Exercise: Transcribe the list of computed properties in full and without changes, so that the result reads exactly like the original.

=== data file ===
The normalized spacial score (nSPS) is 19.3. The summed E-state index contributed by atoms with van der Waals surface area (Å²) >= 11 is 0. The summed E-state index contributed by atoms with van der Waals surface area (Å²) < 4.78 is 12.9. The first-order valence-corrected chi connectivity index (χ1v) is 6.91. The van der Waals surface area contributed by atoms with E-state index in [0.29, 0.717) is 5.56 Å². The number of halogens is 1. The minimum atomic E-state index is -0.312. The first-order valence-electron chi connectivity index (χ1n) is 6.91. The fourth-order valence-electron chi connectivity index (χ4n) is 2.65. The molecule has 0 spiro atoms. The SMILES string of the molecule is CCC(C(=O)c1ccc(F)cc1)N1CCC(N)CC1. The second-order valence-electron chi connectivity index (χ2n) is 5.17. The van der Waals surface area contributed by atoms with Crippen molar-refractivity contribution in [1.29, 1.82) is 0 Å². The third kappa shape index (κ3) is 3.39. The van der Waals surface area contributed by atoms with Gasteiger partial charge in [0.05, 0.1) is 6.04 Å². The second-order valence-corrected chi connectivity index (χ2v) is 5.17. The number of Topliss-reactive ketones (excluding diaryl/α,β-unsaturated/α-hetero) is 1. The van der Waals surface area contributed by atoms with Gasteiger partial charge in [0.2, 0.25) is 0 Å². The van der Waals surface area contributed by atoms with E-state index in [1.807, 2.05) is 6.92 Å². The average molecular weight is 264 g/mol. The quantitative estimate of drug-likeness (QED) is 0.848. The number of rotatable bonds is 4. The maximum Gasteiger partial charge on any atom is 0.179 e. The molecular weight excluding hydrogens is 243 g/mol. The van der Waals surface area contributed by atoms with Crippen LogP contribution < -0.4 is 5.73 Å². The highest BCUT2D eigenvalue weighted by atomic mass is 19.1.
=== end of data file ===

The normalized spacial score (nSPS) is 19.3. The summed E-state index contributed by atoms with van der Waals surface area (Å²) >= 11 is 0. The summed E-state index contributed by atoms with van der Waals surface area (Å²) < 4.78 is 12.9. The first-order valence-corrected chi connectivity index (χ1v) is 6.91. The van der Waals surface area contributed by atoms with E-state index in [0.29, 0.717) is 5.56 Å². The number of halogens is 1. The minimum atomic E-state index is -0.312. The first-order valence-electron chi connectivity index (χ1n) is 6.91. The fourth-order valence-electron chi connectivity index (χ4n) is 2.65. The molecule has 0 spiro atoms. The SMILES string of the molecule is CCC(C(=O)c1ccc(F)cc1)N1CCC(N)CC1. The second-order valence-electron chi connectivity index (χ2n) is 5.17. The van der Waals surface area contributed by atoms with Crippen molar-refractivity contribution in [1.29, 1.82) is 0 Å². The third kappa shape index (κ3) is 3.39. The van der Waals surface area contributed by atoms with Gasteiger partial charge in [0.05, 0.1) is 6.04 Å². The second-order valence-corrected chi connectivity index (χ2v) is 5.17. The number of Topliss-reactive ketones (excluding diaryl/α,β-unsaturated/α-hetero) is 1. The van der Waals surface area contributed by atoms with Gasteiger partial charge in [0.2, 0.25) is 0 Å². The van der Waals surface area contributed by atoms with E-state index in [1.807, 2.05) is 6.92 Å². The average molecular weight is 264 g/mol. The quantitative estimate of drug-likeness (QED) is 0.848. The number of rotatable bonds is 4. The maximum Gasteiger partial charge on any atom is 0.179 e. The molecular weight excluding hydrogens is 243 g/mol. The van der Waals surface area contributed by atoms with Crippen LogP contribution < -0.4 is 5.73 Å². The highest BCUT2D eigenvalue weighted by atomic mass is 19.1.